Dwyane Wade
Dwyane Wade #9 of the United States holds his gold medal after defeating Spain 118-107 in the gold medal game during Day 16 of the Beijing 2008 Olympic Games at the Beijing Olympic Basketball Gymnasium on August 24, 2008 in Beijing, China. Harry How/Getty Images


  • Dwyane Wade was the x-factor in the USA's bid for a gold medal finish at the 2008 Olympics
  • Wade scored 27 points with high efficiency against Spain in the finals
  • Not having him on the roster could have changed the course of history for the US

The story of the 2008 Olympic gold medal finish of the men's USA basketball team reminded basketball fans how bonded that group was for their experiences.

While most remember it being the ultimate "what if" scenario with regard to LeBron James and Kobe Bryant teaming up, Miami Heat icon Dwyane Wade getting his time in the limelight was an underrated aspect.

During the gold medal game against a Spain team led by Pau and Marc Gasol and sharpshooter Rudy Fernandez, the US' hopes of winning it all were in jeopardy early on after James and Bryant were hit with two early fouls.

Head coach Mike Krzyzewski then called upon Wade and Deron Williams to right the ship.

"Sometimes, you feel like you've been there before, you've done this. I knew I was gonna have a big game. And when I got in, I got right to it," Wade said in the Redeem Team documentary on Netflix.

Dissecting the Spanish defense with his signature speed and strength while getting steals on the other end of the court, Wade proved that he had as much a claim as their two main stars in bringing home the gold.

In 27 minutes of game time, Wade scored 27 points on a highly efficient 9-of-12 shooting from the field (4-of-7 from three) with two rebounds and an eye-popping four steals.

"Seriously, if you got D-Wade coming off of your bench, you got the greatest international team ever," James said in the documentary.

Despite Wade's efforts, Spain continued to hang around with the US thanks to the efforts of Fernandez, the Gasol brothers, famed point guard Juan Carlos Navarro and younger versions of Ricky Rubio and Jose Calderon.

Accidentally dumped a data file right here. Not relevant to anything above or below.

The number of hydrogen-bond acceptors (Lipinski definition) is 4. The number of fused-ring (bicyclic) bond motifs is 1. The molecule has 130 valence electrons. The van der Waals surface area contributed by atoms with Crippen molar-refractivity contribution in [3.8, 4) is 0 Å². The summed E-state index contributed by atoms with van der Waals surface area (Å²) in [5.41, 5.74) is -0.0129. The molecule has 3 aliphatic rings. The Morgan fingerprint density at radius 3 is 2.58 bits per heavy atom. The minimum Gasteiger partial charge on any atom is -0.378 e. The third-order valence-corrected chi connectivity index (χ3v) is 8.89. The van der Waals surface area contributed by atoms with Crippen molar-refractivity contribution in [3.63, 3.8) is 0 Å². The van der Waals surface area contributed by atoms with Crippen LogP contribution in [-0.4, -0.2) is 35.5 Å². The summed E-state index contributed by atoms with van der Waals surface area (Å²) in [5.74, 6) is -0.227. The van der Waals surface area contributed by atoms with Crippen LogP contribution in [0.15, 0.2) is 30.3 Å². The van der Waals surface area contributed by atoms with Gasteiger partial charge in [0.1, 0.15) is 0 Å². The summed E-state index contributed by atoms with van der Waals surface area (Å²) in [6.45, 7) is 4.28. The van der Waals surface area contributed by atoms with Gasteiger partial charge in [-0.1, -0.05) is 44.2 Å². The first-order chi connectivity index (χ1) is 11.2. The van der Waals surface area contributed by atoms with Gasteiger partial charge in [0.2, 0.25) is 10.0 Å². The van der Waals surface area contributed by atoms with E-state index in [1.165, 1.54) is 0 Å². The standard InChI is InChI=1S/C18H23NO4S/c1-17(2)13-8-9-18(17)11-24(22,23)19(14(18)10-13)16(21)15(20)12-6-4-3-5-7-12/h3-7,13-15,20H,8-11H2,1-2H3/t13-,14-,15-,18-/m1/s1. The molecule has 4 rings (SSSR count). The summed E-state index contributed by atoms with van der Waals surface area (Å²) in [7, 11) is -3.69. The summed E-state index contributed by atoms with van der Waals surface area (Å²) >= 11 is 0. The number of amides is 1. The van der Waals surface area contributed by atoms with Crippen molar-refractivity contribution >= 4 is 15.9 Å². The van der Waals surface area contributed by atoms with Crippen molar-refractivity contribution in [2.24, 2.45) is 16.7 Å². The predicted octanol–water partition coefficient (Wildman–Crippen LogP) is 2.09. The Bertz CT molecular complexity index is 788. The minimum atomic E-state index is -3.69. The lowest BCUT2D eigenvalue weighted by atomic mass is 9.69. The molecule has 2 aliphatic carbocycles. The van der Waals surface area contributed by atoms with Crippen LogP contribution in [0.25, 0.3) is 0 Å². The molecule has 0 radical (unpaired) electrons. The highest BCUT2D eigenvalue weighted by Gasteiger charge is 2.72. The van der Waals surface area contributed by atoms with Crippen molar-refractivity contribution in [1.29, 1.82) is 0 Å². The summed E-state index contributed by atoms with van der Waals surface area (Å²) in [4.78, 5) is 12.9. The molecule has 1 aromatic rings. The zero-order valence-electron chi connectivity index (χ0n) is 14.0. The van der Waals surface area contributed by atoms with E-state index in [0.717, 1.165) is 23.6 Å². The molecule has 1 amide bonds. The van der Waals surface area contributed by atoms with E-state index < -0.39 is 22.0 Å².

The US saw their lead dwindle to as little as two points in the fourth quarter before Bryant went on a tear to give themselves some breathing room, but the Spaniards kept fighting back despite losing Fernandez as he went over the limit with his fouls.

However, fate was on the side of the US this time around as they held on for the 118-107 victory and their first gold medal in the men's basketball tournament since the 2000 Olympics.

"I got the moment in an Olympic game to help keep the reins for the team until our big dogs could get back on the court," Wade said.

"I'm sitting on that podium and I'm thinking about my journey. I didn't know how much it would mean to me to win a gold medal, but at that moment, just every emotion that I've ever had, every moment of doubt, injury – it didn't matter at that moment."

It is worth noting that prior to the 2008 Olympics, Wade was recovering from surgery to fix up a dislocated shoulder and patellar tendinitis all on the left side of his body.

Had Wade not made the roster, the outcome of the Olympics could very well have been different.

That 2008 team was as stacked a team as the NBA has ever sent to the Olympics, and gambling on keeping Wade for that run solidified their name as the Redeem Team.

2008 US Men's Basketball Team, Olympics
(L to R) USA's Jason Kidd, USA's Kobe Bryant, USA's LeBron James, USA's Dwyane Wade and USA's Carmelo Anthony pose with their medals after the men's basketball gold medal match of the Beijing 2008 Olympic Games on August 24, 2008 at the Olympic basketball Arena in Beijing. The United States won the Olympic men's basketball gold medal defeating Spain 118-107. Argentina defeated Lithuania 87-75 in the bronze-medal game. Thomas Coex/AFP via Getty Images